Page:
The Debate

Afghanistan-Sri Lanka: Natural Partners in Democracy and Development

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The Debate

Afghanistan-Sri Lanka: Natural Partners in Democracy and Development

Despite occasional challenges, Sri Lanka’s democracy is vibrant and resilient, inspiring younger democracies such as Afghanistan. 

Afghanistan-Sri Lanka: Natural Partners in Democracy and Development
Credit: Image courtesy of the author

The past four decades have hardly been kind to the peace- and freedom-loving people of Afghanistan. But despite the many destructive conflicts imposed on the country, Afghans armed with a steel willpower have persevered to survive and thrive in what is an increasingly complex and dangerous world. Since the fall of the Taliban, the people of Afghanistan have made many strides toward sustainable peace, democracy, and prosperity. In the process, they have given countless sacrifices for their hard-earned democratic gains, which remain a work in progress and in need of further consolidation. 

In their transformative journey Afghans have not been alone. Many friends and allies of Afghanistan — including over 60 countries and international organizations — have supported the Afghan people and continue to do so. Meanwhile, Afghanistan’s brave forces fight day and night to defend their beautiful homeland and the world at large against the intertwined security threats of terrorism, extremism, and criminality. Some of these dangerous threats are transnational by nature, while others are regionally rooted. But they symbiotically reinforce one another. That is why they must be fought and defeated simultaneously with no distinction. 

In defiance of these complex security threats, Afghanistan’s developing democracy witnessed its fourth presidential election on September 28, 2019. Close to 3 million Afghans, including men and women, defied months of terrorist threats and over 200 attacks on election day to cast their ballots for one of the 15 presidential candidates. Of course, some have criticized the Afghan voter turnout as low, but they forget the imposed terror campaign under which so many Afghan people defiantly turned out to vote. They did so for multiple national causes, in which an absolute majority of Afghans firmly believe and for which they daily bleed. 

In this light, Afghanistan continues to pursue a foreign policy agenda that promotes cooperation against confrontation, win-win policy initiatives against lose-lose militarism and posturing in the immediate neighborhood, the wider region, and the world at large.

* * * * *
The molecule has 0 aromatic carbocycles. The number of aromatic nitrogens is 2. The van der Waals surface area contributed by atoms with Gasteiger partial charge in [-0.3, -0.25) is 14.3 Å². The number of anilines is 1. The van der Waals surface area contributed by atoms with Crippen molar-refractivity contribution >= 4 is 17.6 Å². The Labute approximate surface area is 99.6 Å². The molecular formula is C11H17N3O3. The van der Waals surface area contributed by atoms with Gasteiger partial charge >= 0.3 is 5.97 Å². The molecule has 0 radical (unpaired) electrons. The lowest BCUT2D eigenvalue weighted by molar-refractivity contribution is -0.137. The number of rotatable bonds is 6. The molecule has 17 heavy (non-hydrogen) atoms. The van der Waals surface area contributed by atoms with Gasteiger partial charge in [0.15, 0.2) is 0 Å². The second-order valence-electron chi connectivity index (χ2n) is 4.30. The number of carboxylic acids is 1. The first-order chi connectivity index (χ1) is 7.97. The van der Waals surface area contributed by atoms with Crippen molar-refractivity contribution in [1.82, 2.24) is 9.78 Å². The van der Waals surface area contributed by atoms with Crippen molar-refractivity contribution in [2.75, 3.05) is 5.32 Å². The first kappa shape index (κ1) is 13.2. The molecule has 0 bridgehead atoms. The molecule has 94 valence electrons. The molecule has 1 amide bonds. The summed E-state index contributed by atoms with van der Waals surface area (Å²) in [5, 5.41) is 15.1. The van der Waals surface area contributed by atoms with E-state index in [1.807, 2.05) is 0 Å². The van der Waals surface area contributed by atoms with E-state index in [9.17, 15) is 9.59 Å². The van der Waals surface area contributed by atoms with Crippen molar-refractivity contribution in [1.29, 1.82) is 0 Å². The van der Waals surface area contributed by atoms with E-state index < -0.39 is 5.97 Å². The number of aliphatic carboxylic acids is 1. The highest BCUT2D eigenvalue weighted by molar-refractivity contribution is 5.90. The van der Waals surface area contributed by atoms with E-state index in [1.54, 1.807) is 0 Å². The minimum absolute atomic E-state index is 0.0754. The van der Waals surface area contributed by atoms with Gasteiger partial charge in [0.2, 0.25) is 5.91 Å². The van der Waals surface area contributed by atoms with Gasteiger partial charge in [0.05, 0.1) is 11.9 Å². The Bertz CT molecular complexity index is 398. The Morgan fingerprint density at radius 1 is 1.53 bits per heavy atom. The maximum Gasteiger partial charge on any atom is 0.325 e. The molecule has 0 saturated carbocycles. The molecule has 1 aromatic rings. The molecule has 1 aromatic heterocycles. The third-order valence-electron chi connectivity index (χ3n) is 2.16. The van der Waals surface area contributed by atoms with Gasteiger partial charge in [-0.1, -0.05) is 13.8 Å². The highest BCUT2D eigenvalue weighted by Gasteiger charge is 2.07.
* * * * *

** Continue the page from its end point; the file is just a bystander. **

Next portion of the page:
This constructive thinking underpins Afghanistan’s fast-growing ties with Sri Lanka, with which the country shares an ancient civilization. The statues of Buddha in the central province of Bamiyan speak to the rich pre-Islamic Buddhist heritage of Afghanistan, which Afghans have striven to preserve and protect. 

In March 2001, Afghans at home and abroad were devastated when the Taliban on orders from outside dynamited into pieces the treasured Buddhas of Bamiyan, a UNESCO world heritage site. Those same Buddhas had stood tall, revered, and protected in the preceding centuries when various Afghan empires espoused and championed Islam as a faith of peace, coexistence, and tolerance.

In the same vein when a misguided extremist minority attacked innocent Sri Lankans on April 21, Afghan President Ashraf Ghani was among the first world leaders to condemn in the strongest terms the same terrorism and extremism which had victimized and targeted innocent Muslims in Afghanistan and the rest of the world. When some acts of communal violence broke out in parts of Sri Lanka, in retaliation and response to the Easter attacks, I drew on Afghanistan’s own experience as a multiethnic and pluralistic society to call on Sri Lanka’s leaders to embrace their nation’s powerful diversity underpinned by the principle of “do no harm.” I knew that doing so would help Sri Lanka deny extremists at home and abroad the opportunity to exploit any alienation, which divisive communalism can cause, that could further radicalize youth and use them as instruments of terror.